For anyone who's familiar with G. Da Prato's books on infinite dimensional analysis, I was wondering if someone could clarify something. In, for instance, "An Introduction to Infinite Dimensional Analysis" and "Second Order Partial Differential Equations in Hilbert Spaces", Da Prato introduces symmetric operators on Hilbert spaces as covariance operators for Gaussians. Since these operators are bounded, they are self-adjoint. In other places, he just mentions symmetric operators, without making it clear if he means them to be bounded. I am wondering, does Da Prato mean for his symmetric operators to all be self-adjoint?

**EDIT:** Per someone's query, I'm looking at "Second Order Partial Differential Equations in Hilbert Spaces", coauthored with Zabczyk, and on p. 14 of my copy, in the statement of Proposition 1.2.8, he begins "Assume $M$ is a symmetric operator..." Now, why is this important in this context, in his proof of this proposition, he begins "Let $(g_n)$ be an orthonormal basis for the operator $Q^{1/2} M Q^{1/2}$, and let $(\gamma_n)$ be the sequence of the corresponding eigenvalues."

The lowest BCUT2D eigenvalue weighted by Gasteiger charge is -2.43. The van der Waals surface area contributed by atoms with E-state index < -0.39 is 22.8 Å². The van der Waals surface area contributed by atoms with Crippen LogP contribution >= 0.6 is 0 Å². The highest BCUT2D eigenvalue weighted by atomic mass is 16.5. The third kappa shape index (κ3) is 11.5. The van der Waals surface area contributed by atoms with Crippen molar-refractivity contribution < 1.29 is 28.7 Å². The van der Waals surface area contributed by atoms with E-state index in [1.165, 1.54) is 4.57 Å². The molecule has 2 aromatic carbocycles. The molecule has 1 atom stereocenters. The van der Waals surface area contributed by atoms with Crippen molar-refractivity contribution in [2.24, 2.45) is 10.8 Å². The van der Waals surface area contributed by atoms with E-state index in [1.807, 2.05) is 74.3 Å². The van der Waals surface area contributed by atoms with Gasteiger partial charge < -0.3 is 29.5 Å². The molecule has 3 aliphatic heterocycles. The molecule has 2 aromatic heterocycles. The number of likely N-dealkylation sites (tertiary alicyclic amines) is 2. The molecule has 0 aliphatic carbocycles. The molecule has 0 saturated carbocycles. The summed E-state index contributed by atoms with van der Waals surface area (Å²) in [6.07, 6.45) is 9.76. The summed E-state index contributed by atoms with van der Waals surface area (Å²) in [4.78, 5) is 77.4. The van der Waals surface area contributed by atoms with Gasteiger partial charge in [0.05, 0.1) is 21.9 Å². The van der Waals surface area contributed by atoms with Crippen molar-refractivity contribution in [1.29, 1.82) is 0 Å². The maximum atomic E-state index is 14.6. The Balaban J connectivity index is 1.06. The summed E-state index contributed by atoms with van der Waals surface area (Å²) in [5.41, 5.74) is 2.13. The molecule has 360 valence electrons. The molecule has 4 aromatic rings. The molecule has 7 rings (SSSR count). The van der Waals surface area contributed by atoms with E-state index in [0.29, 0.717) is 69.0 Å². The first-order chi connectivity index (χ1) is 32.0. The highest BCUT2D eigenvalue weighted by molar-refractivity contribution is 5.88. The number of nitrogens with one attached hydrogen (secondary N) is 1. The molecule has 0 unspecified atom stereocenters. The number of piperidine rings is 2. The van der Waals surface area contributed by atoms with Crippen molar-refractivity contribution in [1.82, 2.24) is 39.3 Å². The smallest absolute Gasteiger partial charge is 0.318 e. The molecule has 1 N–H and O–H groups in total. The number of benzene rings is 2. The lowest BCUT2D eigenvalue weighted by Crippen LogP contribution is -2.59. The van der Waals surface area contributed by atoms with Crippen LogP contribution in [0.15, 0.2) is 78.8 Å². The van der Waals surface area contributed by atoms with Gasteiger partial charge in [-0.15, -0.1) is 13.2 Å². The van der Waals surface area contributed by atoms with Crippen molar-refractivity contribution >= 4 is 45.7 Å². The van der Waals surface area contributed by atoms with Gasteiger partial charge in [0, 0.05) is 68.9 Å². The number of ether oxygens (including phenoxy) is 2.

The question is, how can the authors assert the existence of this orthogonal spectral decomposition. The operator $Q$ is symmetric and trace class, on Hilbert space $H$, so it is clearly self-adjoint. It's then clear that $Q^{1/2}$ will be self-adjoint too. So if $M$ were self-adjoint, $Q^{1/2} M Q^{1/2}$ would be self-adjoint, and we would be done. But, all that's state is that $M$ is symmetric, leaving things, to me, to be ambiguous.

Perhaps there's a bit of functional analysis I'm missing that gives the orthogonal spectral decomposition of $Q^{1/2} M Q^{1/2}$ with $M$ only symmetric, but I don't know it.